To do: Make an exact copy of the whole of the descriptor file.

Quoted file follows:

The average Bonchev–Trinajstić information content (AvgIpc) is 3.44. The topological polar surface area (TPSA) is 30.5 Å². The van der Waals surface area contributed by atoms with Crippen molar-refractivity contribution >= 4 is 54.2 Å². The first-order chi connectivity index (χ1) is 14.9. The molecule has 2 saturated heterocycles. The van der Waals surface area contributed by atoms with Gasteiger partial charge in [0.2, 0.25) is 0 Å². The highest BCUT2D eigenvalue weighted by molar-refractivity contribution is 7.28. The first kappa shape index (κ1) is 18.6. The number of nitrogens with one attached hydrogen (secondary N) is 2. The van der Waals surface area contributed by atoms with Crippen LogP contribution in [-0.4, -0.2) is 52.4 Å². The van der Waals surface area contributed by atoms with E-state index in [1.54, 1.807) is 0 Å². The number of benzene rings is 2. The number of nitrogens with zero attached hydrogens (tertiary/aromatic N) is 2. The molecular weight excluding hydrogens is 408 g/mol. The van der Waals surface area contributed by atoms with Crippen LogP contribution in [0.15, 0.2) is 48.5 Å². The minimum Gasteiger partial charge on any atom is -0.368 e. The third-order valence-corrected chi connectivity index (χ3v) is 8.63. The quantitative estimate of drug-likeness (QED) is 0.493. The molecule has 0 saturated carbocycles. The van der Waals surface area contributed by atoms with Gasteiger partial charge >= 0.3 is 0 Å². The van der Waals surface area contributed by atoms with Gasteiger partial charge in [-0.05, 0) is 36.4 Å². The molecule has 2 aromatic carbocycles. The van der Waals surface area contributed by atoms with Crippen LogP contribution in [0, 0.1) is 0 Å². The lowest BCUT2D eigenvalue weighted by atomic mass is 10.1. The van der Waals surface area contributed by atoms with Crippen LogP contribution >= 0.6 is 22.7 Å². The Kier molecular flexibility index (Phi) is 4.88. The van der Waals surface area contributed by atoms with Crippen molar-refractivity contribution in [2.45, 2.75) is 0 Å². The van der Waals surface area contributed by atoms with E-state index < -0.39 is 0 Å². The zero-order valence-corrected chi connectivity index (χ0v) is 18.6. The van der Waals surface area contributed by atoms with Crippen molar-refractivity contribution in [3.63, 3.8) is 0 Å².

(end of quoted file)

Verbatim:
The average Bonchev–Trinajstić information content (AvgIpc) is 3.44. The topological polar surface area (TPSA) is 30.5 Å². The van der Waals surface area contributed by atoms with Crippen molar-refractivity contribution >= 4 is 54.2 Å². The first-order chi connectivity index (χ1) is 14.9. The molecule has 2 saturated heterocycles. The van der Waals surface area contributed by atoms with Gasteiger partial charge in [0.2, 0.25) is 0 Å². The highest BCUT2D eigenvalue weighted by molar-refractivity contribution is 7.28. The first kappa shape index (κ1) is 18.6. The number of nitrogens with one attached hydrogen (secondary N) is 2. The van der Waals surface area contributed by atoms with Crippen LogP contribution in [-0.4, -0.2) is 52.4 Å². The van der Waals surface area contributed by atoms with E-state index in [1.54, 1.807) is 0 Å². The number of benzene rings is 2. The number of nitrogens with zero attached hydrogens (tertiary/aromatic N) is 2. The molecular weight excluding hydrogens is 408 g/mol. The van der Waals surface area contributed by atoms with Crippen LogP contribution in [0.15, 0.2) is 48.5 Å². The minimum Gasteiger partial charge on any atom is -0.368 e. The third-order valence-corrected chi connectivity index (χ3v) is 8.63. The quantitative estimate of drug-likeness (QED) is 0.493. The molecule has 0 saturated carbocycles. The van der Waals surface area contributed by atoms with Gasteiger partial charge >= 0.3 is 0 Å². The van der Waals surface area contributed by atoms with Gasteiger partial charge in [-0.05, 0) is 36.4 Å². The molecule has 2 aromatic carbocycles. The van der Waals surface area contributed by atoms with Crippen LogP contribution in [0, 0.1) is 0 Å². The lowest BCUT2D eigenvalue weighted by atomic mass is 10.1. The van der Waals surface area contributed by atoms with Crippen LogP contribution >= 0.6 is 22.7 Å². The Kier molecular flexibility index (Phi) is 4.88. The van der Waals surface area contributed by atoms with Crippen molar-refractivity contribution in [2.45, 2.75) is 0 Å². The van der Waals surface area contributed by atoms with E-state index < -0.39 is 0 Å². The zero-order valence-corrected chi connectivity index (χ0v) is 18.6. The van der Waals surface area contributed by atoms with Crippen molar-refractivity contribution in [3.63, 3.8) is 0 Å².